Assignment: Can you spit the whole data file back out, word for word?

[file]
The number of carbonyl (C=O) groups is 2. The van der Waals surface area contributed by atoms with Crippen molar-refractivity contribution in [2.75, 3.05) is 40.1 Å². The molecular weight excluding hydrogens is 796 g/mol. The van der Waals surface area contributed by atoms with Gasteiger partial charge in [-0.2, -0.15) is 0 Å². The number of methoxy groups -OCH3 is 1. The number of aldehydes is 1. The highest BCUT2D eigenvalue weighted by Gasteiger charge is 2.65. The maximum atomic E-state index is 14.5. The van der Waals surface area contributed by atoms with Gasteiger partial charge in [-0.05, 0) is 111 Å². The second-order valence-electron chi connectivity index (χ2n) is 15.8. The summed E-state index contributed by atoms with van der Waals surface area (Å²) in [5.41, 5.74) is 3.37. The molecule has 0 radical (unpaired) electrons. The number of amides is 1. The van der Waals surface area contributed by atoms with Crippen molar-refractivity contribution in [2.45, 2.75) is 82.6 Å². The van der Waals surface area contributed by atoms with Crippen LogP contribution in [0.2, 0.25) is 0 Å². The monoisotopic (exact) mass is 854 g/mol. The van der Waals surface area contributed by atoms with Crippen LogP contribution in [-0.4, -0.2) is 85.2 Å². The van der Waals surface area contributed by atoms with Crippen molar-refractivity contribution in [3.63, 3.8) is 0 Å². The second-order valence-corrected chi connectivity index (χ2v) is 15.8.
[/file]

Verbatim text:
The number of carbonyl (C=O) groups is 2. The van der Waals surface area contributed by atoms with Crippen molar-refractivity contribution in [2.75, 3.05) is 40.1 Å². The molecular weight excluding hydrogens is 796 g/mol. The van der Waals surface area contributed by atoms with Gasteiger partial charge in [-0.2, -0.15) is 0 Å². The number of methoxy groups -OCH3 is 1. The number of aldehydes is 1. The highest BCUT2D eigenvalue weighted by Gasteiger charge is 2.65. The maximum atomic E-state index is 14.5. The van der Waals surface area contributed by atoms with Gasteiger partial charge in [-0.05, 0) is 111 Å². The second-order valence-electron chi connectivity index (χ2n) is 15.8. The summed E-state index contributed by atoms with van der Waals surface area (Å²) in [5.41, 5.74) is 3.37. The molecule has 0 radical (unpaired) electrons. The number of amides is 1. The van der Waals surface area contributed by atoms with Crippen molar-refractivity contribution in [2.45, 2.75) is 82.6 Å². The van der Waals surface area contributed by atoms with Crippen LogP contribution in [0.2, 0.25) is 0 Å². The monoisotopic (exact) mass is 854 g/mol. The van der Waals surface area contributed by atoms with Crippen LogP contribution in [-0.4, -0.2) is 85.2 Å². The van der Waals surface area contributed by atoms with Crippen molar-refractivity contribution in [3.63, 3.8) is 0 Å². The second-order valence-corrected chi connectivity index (χ2v) is 15.8.